Polio Place

A service of Post-Polio Health International


Many researchers contributed to an understanding of the poliomyelitis virus and its control with immunizations. Preventing poliomyelitis was the focus of the work done in the first half of the Twentieth Century. Other scientists and physicians left an important legacy by developing treatments and devices during that time. 

Many people have been instrumental in improving the lives of polio's survivors - the people for whom the vaccine was too late. 

Explore the lives of these notable individuals. 

John E. Affeldt, MD Thomas Francis, Jr., MD Isabel Merrick Morgan, PhD
Augusta Alba, MD Paul R. Harrington, MD Mark O'Brien
David Bodian PhD, MD Judith E. Heumann Basil O'Connor
Charles H. Bynum Dorothy M. Horstmann, MD John Rodman Paul, MD
Victor J. Cabasso, DSc Florence Peterson Kendall Jacquelin Perry, MD
Justin Dart, Jr. Sister Elizabeth Kenny Thomas Milton Rivers
Philip A. Drinker, PhD Ruth L. Kirschstein, MD Edward V. Roberts
Renato Dulbecco, MD Hilary Koprowski, MD Frederick C. Robbins, MD
John "Jack" Haven Emerson Karl Landsteiner, MD Franklin Delano Roosevelt
John Franklin Enders, PhD Virginia "Gini" Laurie Albert B. Sabin, MD
Leone N. Farrell, PhD Jean Macnamara, MD Jonas Salk, MD
Simon Flexner, MD Joseph Louis Melnick, PhD Mary E. Switzer
    Thomas H. Weller, MD

Leone Norwood Farrell, PhD - April 13, 1904 - September 24, 1986

Leone Farrell, PhD, was a key figure in the successful mass production of the polio vaccine, enabling Jonas Salk and his team enough serum to perform the initial polio vaccine trials in 1954. As part of a Canadian team of scientists, Farrell supervised a complex production process known as the “Toronto Method” resulting in about 3,000 liters of...

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Simon Flexner, MD - March 25, 1863 - May 2, 1946

Simon Flexner was an American pathologist who showed that antibodies formed by experimental infection could neutralize the poliovirus. It was in 1911 that he discovered the poliovirus antibodies, and he was confident that a "cure" would quickly be found. Flexner was appointed the first director of the influential Rockefeller Institute for Medical...

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Thomas Francis, Jr., MD - July 15, 1900 - October 1, 1969

As director of the Poliomyelitis Vaccine Evaluation Center at the University of Michigan, Ann Arbor, Dr. Francis designed, supervised and evaluated the field trials of the injected inactivated polio vaccine (1954) developed by Jonas Salk. He agreed to oversee the project only if an equal or larger number of children were injected with an inert...

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Paul Randall Harrington, MD - September 27, 1911 - November 29, 1980

Paul Randall Harrington was an American orthopedic surgeon best known as the designer of the Harrington Rod, an internal device for the straightening and immobilization of the spine. It entered common use in the early 1960s and remained the gold standard for scoliosis surgery until the late 1990s. The poliomyelitis epidemics of the post-war years...

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Judith Ellen Heumann - December 18, 1947 -

Judith E. Heumann is an American disability rights activist and an internationally recognized leader in the disability community. After 30-plus years working as an activist, Heumann advocates that “Disability only becomes a tragedy for me when society fails to provide the things we need to lead our lives—job opportunities or barrier-free buildings...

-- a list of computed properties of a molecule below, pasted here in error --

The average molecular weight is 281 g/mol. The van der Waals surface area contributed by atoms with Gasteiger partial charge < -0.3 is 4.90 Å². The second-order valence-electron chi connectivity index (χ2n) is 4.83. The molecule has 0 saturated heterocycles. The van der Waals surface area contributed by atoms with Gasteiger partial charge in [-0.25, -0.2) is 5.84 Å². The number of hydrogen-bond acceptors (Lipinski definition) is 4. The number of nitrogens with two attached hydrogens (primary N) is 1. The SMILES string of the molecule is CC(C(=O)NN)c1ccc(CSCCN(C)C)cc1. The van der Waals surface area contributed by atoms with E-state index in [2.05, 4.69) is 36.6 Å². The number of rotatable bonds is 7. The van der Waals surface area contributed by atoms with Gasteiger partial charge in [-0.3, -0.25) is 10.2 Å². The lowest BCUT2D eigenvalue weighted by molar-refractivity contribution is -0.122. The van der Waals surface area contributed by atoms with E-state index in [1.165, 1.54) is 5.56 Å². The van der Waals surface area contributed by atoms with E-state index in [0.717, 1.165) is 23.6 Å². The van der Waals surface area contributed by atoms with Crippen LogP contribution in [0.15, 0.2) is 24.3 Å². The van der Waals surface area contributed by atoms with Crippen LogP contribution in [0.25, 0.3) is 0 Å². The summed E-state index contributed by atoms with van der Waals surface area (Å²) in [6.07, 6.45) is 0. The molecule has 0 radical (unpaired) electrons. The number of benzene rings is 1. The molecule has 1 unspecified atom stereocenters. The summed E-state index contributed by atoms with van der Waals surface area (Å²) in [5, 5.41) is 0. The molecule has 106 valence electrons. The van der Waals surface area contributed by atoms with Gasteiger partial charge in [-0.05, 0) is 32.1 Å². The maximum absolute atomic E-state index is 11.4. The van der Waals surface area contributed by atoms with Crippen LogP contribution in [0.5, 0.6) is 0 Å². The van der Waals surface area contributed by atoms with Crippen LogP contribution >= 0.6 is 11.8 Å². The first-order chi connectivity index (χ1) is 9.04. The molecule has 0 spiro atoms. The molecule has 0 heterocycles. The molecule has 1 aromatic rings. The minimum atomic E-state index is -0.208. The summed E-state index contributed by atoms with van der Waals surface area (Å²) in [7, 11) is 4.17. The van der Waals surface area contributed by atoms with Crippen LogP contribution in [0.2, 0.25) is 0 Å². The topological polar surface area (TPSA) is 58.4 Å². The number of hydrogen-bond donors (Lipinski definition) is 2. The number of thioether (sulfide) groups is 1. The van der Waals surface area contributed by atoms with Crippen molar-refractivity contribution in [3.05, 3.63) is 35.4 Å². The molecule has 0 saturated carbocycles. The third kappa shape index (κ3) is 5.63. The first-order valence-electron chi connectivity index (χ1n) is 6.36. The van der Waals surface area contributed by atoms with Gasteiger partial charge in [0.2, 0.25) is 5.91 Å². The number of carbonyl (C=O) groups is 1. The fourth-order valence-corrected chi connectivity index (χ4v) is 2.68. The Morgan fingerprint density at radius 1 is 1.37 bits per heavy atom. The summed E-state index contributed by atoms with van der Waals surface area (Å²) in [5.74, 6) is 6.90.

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Dorothy Millicent Horstmann, MD - July 2, 1911 - January 11, 2001

Dr. Horstmann made medical history by showing that the poliovirus enters the bloodstream for a brief period of time before attacking the central nervous system. Her team detected the poliovirus in the blood of infected monkeys and chimpanzees before the signs of paralysis appeared. The virus was not found after paralysis, because antibodies had...

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Florence Peterson Kendall - May 5, 1910 - January 28, 2006

Florence Peterson Kendall, PT, FAPTA, had a 75-year career as the United States’ foremost and influential physical therapist and is considered the “mother” of physical therapy. Florence and her husband, Henry O. Kendall, also a physical therapist, spent many years treating polio patients at Children's Hospital in Baltimore. At that time, physical...

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Sister Elizabeth Kenny - September 20, 1880 - November 30, 1952

Kenny was an Australian nurse who as early as 1910 had reported treating polio cases in the bush back "to normalcy." She was told by the orthopedic surgeons of the time that her ideas violated the accepted rules for treatment, among which was immobilization (e.g., splinting, plaster casting.) In the the '40s, she wrote articles and visited the...

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Ruth L. Kirschstein, MD - October 12, 1926 - October 6, 2009

Ruth L. Kirschstein, MD was a pathologist and a science administrator. In 1974, she became the first woman to be appointed director of an Institute at the National Institutes of Health (NIH), ie, the National Institute of General Medical Sciences. Her career spanned more than half a century. After the Cutter Incident of 1955, Ruth played a...

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Hilary Koprowski, MD - December 5, 1916 - April 11, 2013

Hilary Koprowski developed the first oral polio vaccine in 1950 when he fed, on February 27, an attenuated Type II strain oral polio vaccine to a child. There were no side effects following vaccination and the child developed antibodies against polio. Within a year, he attenuated Type I and III of poliovirus and made them into vaccines which were...

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